Both green and yellow teas are heated (otherwise known as fixed) as soon as they get to the processing stage. This prevents oxidation which is essential for making these types of tea. The heat might be added by steaming, oven, or pan-firing. 

Black and oolong teas need to be either partially or completely oxidized. Once the leaves are withered and then left to oxidize on their own.

Since oolong only needs to be partially oxidized, firing will be conducted once the leaves have reached the optimal degree of oxidation. 

Let’s take a quick look at the processes the tea leaves have to go through to be made into the different types of teas. Remember that all of the leaves come from the same plant. 

  • Green Tea – withered, heated, dried.
  • Yellow Tea – withered, heated, wrapped, dried.
  • White Tea – withered, dried.
  • Black Tea – withered, rolled, oxidized, dried.
  • Oolong Tea – withered, rolled, oxidized, heated, dried.
  • Pu-Erh Tea – withered, heated, rolled, fermented.

Let’s Talk About Herbal Tea – What Is It?

Herbs have long since been used for their medicinal and aromatic properties in both foods and medicines. Herbs have been used throughout history thanks to their therapeutic benefits. 

The Ultimate Guide To Tea (6 Examples You NEED To Try)

It makes sense that herbs would now be used in teas as a soothing and delicate way of benefitting from them. Enter herbal teas. 

Herbal teas are made from all different parts of plants, such as the stem, leaves, bark, berries, seeds, roots, and flowers. These parts are infused with boiling water to extract the goodness into the water, which you will then drink. 

This herbal tea is otherwise known as tisane. This type of tea has been made for centuries, using hundreds of herbs and experimenting with blends. 

Some of the most popular herbs used within tisanes are chamomile, rooibos, hibiscus, mint, yerba mate, and tulsi. They’re often used for their benefits such as better sleep, improved mood, clearer skin, and more. 

Are Herbal Teas The Same As Flavored Teas?

Flavored teas are different from herbal teas as the former will still use the leaves of the Camellia Sinensis plant, whereas the latter will use herbs. 

Dried teas are very susceptible to flavors around them and will absorb the flavor of anything around them. This can be a double-edged sword, as purposefully flavored tea can be nice, while accidentally flavored tea can be ruined. 

This is the reason why you should always store your tea in an airtight container. The seal will prevent any unwanted flavors or smells from getting near the tea so the leaves shouldn’t absorb too much of it. 

However, some tea estates purposefully flavor their tea to make them stand out even more. These are delicious and can offer another layer of flavor and enjoyment to your chosen tea.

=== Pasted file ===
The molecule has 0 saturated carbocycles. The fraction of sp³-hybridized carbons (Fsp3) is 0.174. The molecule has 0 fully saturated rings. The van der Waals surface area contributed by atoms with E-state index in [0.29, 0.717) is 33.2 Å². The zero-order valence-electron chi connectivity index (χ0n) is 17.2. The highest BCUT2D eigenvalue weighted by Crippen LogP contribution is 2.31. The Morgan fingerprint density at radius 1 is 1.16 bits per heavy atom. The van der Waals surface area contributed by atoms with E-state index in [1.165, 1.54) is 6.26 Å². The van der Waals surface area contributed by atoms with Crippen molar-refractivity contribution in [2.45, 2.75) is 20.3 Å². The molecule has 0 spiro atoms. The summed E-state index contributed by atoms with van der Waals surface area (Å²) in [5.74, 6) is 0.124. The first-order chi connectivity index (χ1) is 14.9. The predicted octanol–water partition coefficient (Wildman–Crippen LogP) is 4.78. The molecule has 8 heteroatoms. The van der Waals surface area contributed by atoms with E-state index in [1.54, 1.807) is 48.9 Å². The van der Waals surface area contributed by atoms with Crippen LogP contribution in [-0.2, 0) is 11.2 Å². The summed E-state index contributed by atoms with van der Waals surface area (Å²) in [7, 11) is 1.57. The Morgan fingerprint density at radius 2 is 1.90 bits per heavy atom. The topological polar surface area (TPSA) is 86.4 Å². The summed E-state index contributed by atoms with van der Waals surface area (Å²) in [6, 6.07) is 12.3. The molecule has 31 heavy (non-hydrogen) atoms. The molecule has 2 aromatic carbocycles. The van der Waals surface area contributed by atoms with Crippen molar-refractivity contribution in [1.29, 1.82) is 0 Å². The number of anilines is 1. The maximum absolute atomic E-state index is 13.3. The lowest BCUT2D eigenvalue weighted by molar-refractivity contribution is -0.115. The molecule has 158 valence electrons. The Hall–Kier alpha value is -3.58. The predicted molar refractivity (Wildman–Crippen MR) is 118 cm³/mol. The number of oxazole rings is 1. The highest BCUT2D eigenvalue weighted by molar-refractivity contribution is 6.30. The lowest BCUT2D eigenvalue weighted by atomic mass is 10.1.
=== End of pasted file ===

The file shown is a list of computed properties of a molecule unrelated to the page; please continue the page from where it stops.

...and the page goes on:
Types Of Flavored Tea

Floral Flavored Tea

Have you ever heard of Jasmine teas? These are one of the most popular flavored teas, but other flowers are often used such as marigolds, roses, lilies, magnolia, and orchids. 

Scented teas are made with fresh or dried flowers that are added to the dried tea leaves. This is most often done to green, black, and oolong teas. 

The end result is lightly fragranced and very pleasant to drink. If you find the scent to be overpowering while drinking a flavored tea, there’s a good chance that it has been artificially flavored instead. 

Some businesses spray the dried leaves with a liquid scent or flavor to speed up the process. This scent can be either artificial or natural, although the former is cheaper to produce. 

You can flavor your own tea by sealing the leaves in a container with the desired ingredient for a specific period of time. 

Fruit Flavored Tea

Flavoring tea with fruit can make it much more refreshing and enjoyable to drink. Popular fruits to flavor tea with include peaches, apples, berries, and apricots. You can use either dried or fresh fruit to do this. 

Using dried fruit or fruit peel to flavor tea gives it the name fruit-infused tea while adding fruit juice to a brewed cup of tea makes a truly flavored tea. 

Earl Gray is the most popular fruit-flavored tea, and it is a black tea scented with the oil from bergamot orange peel. 

Smoke Flavored Tea

This is a less common type of flavored tea to find, but you might have heard of Lapsang Souchong before. This is a traditional Chinese black tea from Fujian. It is dried with smoke over a fire of pinewood, leaving it with an amazing smoky flavor. 

Another example is Genmaicha, a Japanese green tea that has been blended with ruffed rice to leave it with a light nutty, and smoky flavor. 


Thanks for reading our guide on all things tea! There are six main types of true teas, all using the leaves of the same plant – Camellia Sinensis. These are green, yellow, white, black, oolong, and pu-erh teas.

Each offers a different flavor thanks to their production process, and they can then be further altered with flavoring. Flavors come from things like smoke, fruit, and flowers. 

With so many teas out there to try, you can’t just stick to one. Get out there and find your new favorite artisan tea blend! Enjoy! 

Joanne Baltimore